The Galaxy S4: Samsung’s Best Galaxy Yet [Review]
I wasn’t able to test the Galaxy S4’s LTE features, unfortunately, because LTE networks are still difficult to come by in the United Kingdom. But I did put it through its paces on 3G, and I certainly wasn’t disappointed. With a decent signal, it was fast at browsing the web, watching YouTube videos, and streaming music.
I also used the Galaxy S4 to do some tethering on my iPad while I was out and about, and it was just as snappy there, too. Although it wasn’t quite as fast as Wi-Fi, it didn’t leave me hanging too long, and it was very reliable, too.
Wi-Fi performance was exactly as you’d expect — fast with no problems at all. The Galaxy S4 also supports the new 802.11 ac standard, so if you have a router that supports it, you’ll get even better Wi-Fi performance.
This handset has the chance to be the best Android smartphone ever, but its plastic form factor makes it feel too cheap.
I normally tackle design first in my reviews, but I’ve left it to the end for the Galaxy S4. Why? Because the Galaxy S4’s design lets it down a little. This handset has the chance to be the best Android smartphone ever, but its plastic form factor makes it feel too cheap.
The Galaxy S4 looks good — I’m not disputing that — but it doesn’t really feel it. Its flimsy plastic back attracts greasy fingerprints, and after a while it feels kind of slippery and slimy, and you have to wipe it over with a wet cloth. At a glance, it looks like the Galaxy S4’s back has a textured finish — which might have helped — but it doesn’t.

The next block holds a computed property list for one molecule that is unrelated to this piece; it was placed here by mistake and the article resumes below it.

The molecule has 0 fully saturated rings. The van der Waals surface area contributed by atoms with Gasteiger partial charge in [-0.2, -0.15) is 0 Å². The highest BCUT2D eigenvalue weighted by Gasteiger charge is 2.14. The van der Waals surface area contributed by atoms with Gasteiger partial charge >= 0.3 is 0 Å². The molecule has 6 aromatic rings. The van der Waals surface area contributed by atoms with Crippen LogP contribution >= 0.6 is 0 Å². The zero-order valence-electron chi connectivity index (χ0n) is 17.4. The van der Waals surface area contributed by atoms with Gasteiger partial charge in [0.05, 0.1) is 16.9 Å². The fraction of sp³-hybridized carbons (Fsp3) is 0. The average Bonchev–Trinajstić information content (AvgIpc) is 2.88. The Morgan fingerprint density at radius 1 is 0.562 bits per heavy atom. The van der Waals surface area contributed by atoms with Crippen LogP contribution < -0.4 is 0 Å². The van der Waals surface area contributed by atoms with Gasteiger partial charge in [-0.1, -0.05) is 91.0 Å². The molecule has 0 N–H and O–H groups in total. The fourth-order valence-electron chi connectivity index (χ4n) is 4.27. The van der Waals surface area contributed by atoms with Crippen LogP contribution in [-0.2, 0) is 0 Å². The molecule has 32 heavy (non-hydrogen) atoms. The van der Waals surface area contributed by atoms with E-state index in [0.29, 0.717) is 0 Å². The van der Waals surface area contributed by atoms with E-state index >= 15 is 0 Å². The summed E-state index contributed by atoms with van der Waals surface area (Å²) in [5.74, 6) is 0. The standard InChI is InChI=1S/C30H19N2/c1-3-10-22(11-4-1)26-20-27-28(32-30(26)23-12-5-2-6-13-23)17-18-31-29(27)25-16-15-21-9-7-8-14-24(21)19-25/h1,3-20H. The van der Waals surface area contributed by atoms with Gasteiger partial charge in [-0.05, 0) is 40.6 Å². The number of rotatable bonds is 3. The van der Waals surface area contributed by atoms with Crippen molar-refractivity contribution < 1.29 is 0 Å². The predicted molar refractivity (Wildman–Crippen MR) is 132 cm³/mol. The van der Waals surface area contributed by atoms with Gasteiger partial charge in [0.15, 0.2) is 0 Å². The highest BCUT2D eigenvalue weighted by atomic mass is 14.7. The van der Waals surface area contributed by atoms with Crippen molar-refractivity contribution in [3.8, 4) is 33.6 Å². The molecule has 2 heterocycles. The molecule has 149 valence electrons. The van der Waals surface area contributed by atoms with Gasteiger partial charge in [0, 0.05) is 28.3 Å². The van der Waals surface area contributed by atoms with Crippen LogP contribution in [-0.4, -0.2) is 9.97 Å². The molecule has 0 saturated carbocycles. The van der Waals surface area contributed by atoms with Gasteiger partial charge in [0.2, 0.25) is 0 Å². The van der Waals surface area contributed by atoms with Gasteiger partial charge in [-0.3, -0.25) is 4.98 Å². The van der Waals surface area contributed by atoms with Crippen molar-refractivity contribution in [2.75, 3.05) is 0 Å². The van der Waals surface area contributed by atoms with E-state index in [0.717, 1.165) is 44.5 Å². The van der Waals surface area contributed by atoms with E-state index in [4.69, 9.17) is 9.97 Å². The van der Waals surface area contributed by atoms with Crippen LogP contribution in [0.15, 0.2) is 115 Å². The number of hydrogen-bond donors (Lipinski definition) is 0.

The front of the device is obviously made of glass, but the metal-looking band around its edge is plastic, too. Samsung says that this makes the Galaxy S4 thinner, lighter, and more durable than its competitors, but we’re not completely convinced. If you drop this alongside an iPhone 5 or an HTC One, it’s going to see just as much damage — if not more.
And those two devices are the Galaxy S4’s main competitors right now, which is its biggest problem. It’s no longer up against a sea of other plastic phones; manufacturers are increasingly turning to better materials while Samsung’s sticks to what it knows best. And
I don’t think that’s paying off.
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